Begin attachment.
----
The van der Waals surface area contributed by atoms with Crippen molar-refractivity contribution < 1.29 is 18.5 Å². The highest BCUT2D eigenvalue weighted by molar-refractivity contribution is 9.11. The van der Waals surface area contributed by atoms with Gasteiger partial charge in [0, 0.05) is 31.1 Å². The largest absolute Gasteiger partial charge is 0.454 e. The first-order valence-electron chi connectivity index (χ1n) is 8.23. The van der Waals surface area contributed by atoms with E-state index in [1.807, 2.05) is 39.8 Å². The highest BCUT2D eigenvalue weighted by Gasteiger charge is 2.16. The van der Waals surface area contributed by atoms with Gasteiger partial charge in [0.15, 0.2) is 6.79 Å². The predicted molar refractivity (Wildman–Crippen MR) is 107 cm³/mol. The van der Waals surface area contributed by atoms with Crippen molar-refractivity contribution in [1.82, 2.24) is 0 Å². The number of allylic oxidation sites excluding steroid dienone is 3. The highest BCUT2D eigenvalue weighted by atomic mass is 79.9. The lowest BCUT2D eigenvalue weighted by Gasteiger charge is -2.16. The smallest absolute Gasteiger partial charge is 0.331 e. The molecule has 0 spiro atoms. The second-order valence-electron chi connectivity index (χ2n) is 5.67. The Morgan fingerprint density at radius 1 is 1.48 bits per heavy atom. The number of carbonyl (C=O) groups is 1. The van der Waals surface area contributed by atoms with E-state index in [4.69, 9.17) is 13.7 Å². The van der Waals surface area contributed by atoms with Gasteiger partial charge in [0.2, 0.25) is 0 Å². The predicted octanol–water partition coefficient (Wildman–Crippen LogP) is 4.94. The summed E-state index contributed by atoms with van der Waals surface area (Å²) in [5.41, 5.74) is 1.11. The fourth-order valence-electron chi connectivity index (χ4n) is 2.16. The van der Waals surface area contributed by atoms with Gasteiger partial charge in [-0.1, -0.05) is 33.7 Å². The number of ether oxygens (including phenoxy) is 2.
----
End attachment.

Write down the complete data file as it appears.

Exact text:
The van der Waals surface area contributed by atoms with Crippen molar-refractivity contribution < 1.29 is 18.5 Å². The highest BCUT2D eigenvalue weighted by molar-refractivity contribution is 9.11. The van der Waals surface area contributed by atoms with Gasteiger partial charge in [0, 0.05) is 31.1 Å². The largest absolute Gasteiger partial charge is 0.454 e. The first-order valence-electron chi connectivity index (χ1n) is 8.23. The van der Waals surface area contributed by atoms with E-state index in [1.807, 2.05) is 39.8 Å². The highest BCUT2D eigenvalue weighted by Gasteiger charge is 2.16. The van der Waals surface area contributed by atoms with Gasteiger partial charge in [0.15, 0.2) is 6.79 Å². The predicted molar refractivity (Wildman–Crippen MR) is 107 cm³/mol. The van der Waals surface area contributed by atoms with Crippen molar-refractivity contribution in [1.82, 2.24) is 0 Å². The number of allylic oxidation sites excluding steroid dienone is 3. The highest BCUT2D eigenvalue weighted by atomic mass is 79.9. The lowest BCUT2D eigenvalue weighted by Gasteiger charge is -2.16. The smallest absolute Gasteiger partial charge is 0.331 e. The molecule has 0 spiro atoms. The second-order valence-electron chi connectivity index (χ2n) is 5.67. The Morgan fingerprint density at radius 1 is 1.48 bits per heavy atom. The number of carbonyl (C=O) groups is 1. The van der Waals surface area contributed by atoms with E-state index in [4.69, 9.17) is 13.7 Å². The van der Waals surface area contributed by atoms with Gasteiger partial charge in [0.2, 0.25) is 0 Å². The predicted octanol–water partition coefficient (Wildman–Crippen LogP) is 4.94. The summed E-state index contributed by atoms with van der Waals surface area (Å²) in [5.41, 5.74) is 1.11. The fourth-order valence-electron chi connectivity index (χ4n) is 2.16. The van der Waals surface area contributed by atoms with Gasteiger partial charge in [-0.1, -0.05) is 33.7 Å². The number of ether oxygens (including phenoxy) is 2.